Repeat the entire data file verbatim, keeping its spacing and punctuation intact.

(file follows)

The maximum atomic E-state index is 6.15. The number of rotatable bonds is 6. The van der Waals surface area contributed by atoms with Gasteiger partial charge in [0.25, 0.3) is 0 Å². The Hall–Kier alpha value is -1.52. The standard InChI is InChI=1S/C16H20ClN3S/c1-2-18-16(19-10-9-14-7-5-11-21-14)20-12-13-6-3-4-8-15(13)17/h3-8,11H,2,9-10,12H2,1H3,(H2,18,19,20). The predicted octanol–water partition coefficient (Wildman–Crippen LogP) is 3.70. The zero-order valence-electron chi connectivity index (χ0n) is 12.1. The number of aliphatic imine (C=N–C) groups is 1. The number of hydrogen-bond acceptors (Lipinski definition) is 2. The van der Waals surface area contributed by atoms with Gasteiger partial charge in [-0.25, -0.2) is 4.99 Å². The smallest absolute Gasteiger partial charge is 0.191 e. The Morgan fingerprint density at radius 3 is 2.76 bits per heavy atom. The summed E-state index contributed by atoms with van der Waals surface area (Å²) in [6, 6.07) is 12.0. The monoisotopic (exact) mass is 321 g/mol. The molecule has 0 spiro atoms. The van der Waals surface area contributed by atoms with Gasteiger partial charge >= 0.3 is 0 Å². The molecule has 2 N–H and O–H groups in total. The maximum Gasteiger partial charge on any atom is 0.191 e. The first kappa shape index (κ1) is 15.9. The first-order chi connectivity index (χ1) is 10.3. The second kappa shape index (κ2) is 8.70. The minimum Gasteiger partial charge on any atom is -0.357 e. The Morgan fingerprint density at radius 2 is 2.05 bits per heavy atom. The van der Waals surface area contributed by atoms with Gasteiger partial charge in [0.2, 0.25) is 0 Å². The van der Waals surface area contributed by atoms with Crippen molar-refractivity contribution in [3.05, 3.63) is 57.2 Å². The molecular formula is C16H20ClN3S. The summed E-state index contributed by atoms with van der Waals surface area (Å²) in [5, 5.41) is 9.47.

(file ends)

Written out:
The maximum atomic E-state index is 6.15. The number of rotatable bonds is 6. The van der Waals surface area contributed by atoms with Gasteiger partial charge in [0.25, 0.3) is 0 Å². The Hall–Kier alpha value is -1.52. The standard InChI is InChI=1S/C16H20ClN3S/c1-2-18-16(19-10-9-14-7-5-11-21-14)20-12-13-6-3-4-8-15(13)17/h3-8,11H,2,9-10,12H2,1H3,(H2,18,19,20). The predicted octanol–water partition coefficient (Wildman–Crippen LogP) is 3.70. The zero-order valence-electron chi connectivity index (χ0n) is 12.1. The number of aliphatic imine (C=N–C) groups is 1. The number of hydrogen-bond acceptors (Lipinski definition) is 2. The van der Waals surface area contributed by atoms with Gasteiger partial charge in [-0.25, -0.2) is 4.99 Å². The smallest absolute Gasteiger partial charge is 0.191 e. The Morgan fingerprint density at radius 3 is 2.76 bits per heavy atom. The summed E-state index contributed by atoms with van der Waals surface area (Å²) in [6, 6.07) is 12.0. The monoisotopic (exact) mass is 321 g/mol. The molecule has 0 spiro atoms. The van der Waals surface area contributed by atoms with Gasteiger partial charge >= 0.3 is 0 Å². The molecule has 2 N–H and O–H groups in total. The maximum Gasteiger partial charge on any atom is 0.191 e. The first kappa shape index (κ1) is 15.9. The first-order chi connectivity index (χ1) is 10.3. The second kappa shape index (κ2) is 8.70. The minimum Gasteiger partial charge on any atom is -0.357 e. The Morgan fingerprint density at radius 2 is 2.05 bits per heavy atom. The van der Waals surface area contributed by atoms with Gasteiger partial charge in [0.2, 0.25) is 0 Å². The van der Waals surface area contributed by atoms with Crippen molar-refractivity contribution in [3.05, 3.63) is 57.2 Å². The molecular formula is C16H20ClN3S. The summed E-state index contributed by atoms with van der Waals surface area (Å²) in [5, 5.41) is 9.47.